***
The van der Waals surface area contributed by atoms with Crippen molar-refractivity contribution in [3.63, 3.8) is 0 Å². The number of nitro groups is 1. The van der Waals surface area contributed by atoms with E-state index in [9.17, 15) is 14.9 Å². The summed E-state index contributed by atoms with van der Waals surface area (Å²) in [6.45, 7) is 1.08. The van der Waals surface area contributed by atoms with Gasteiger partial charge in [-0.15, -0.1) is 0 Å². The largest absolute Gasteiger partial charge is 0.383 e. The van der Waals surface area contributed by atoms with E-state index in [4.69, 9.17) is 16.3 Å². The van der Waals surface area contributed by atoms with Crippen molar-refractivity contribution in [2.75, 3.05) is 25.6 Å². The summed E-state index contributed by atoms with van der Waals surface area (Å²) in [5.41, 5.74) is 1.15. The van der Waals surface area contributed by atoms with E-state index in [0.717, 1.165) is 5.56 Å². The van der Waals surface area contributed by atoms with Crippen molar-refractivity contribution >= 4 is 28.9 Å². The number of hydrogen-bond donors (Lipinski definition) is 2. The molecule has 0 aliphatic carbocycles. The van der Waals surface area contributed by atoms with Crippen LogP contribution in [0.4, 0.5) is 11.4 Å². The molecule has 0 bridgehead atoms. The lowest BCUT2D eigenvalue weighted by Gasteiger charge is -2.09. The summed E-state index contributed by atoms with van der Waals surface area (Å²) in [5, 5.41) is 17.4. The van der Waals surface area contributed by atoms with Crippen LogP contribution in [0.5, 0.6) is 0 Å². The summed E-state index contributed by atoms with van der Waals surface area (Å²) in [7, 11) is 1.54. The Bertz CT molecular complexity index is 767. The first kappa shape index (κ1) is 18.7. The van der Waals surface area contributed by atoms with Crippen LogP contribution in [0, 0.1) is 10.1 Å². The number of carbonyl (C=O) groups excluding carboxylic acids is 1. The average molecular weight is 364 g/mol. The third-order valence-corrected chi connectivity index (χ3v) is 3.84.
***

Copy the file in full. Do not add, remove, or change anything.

The van der Waals surface area contributed by atoms with Crippen molar-refractivity contribution in [3.63, 3.8) is 0 Å². The number of nitro groups is 1. The van der Waals surface area contributed by atoms with E-state index in [9.17, 15) is 14.9 Å². The summed E-state index contributed by atoms with van der Waals surface area (Å²) in [6.45, 7) is 1.08. The van der Waals surface area contributed by atoms with Gasteiger partial charge in [-0.15, -0.1) is 0 Å². The largest absolute Gasteiger partial charge is 0.383 e. The van der Waals surface area contributed by atoms with E-state index in [4.69, 9.17) is 16.3 Å². The van der Waals surface area contributed by atoms with Crippen molar-refractivity contribution in [2.75, 3.05) is 25.6 Å². The summed E-state index contributed by atoms with van der Waals surface area (Å²) in [5.41, 5.74) is 1.15. The van der Waals surface area contributed by atoms with E-state index in [0.717, 1.165) is 5.56 Å². The van der Waals surface area contributed by atoms with Crippen molar-refractivity contribution >= 4 is 28.9 Å². The number of hydrogen-bond donors (Lipinski definition) is 2. The molecule has 0 aliphatic carbocycles. The van der Waals surface area contributed by atoms with Crippen LogP contribution in [0.4, 0.5) is 11.4 Å². The molecule has 0 bridgehead atoms. The lowest BCUT2D eigenvalue weighted by Gasteiger charge is -2.09. The summed E-state index contributed by atoms with van der Waals surface area (Å²) in [5, 5.41) is 17.4. The van der Waals surface area contributed by atoms with Crippen LogP contribution in [0.5, 0.6) is 0 Å². The summed E-state index contributed by atoms with van der Waals surface area (Å²) in [7, 11) is 1.54. The Bertz CT molecular complexity index is 767. The first kappa shape index (κ1) is 18.7. The van der Waals surface area contributed by atoms with Crippen LogP contribution in [0, 0.1) is 10.1 Å². The number of carbonyl (C=O) groups excluding carboxylic acids is 1. The average molecular weight is 364 g/mol. The third-order valence-corrected chi connectivity index (χ3v) is 3.84.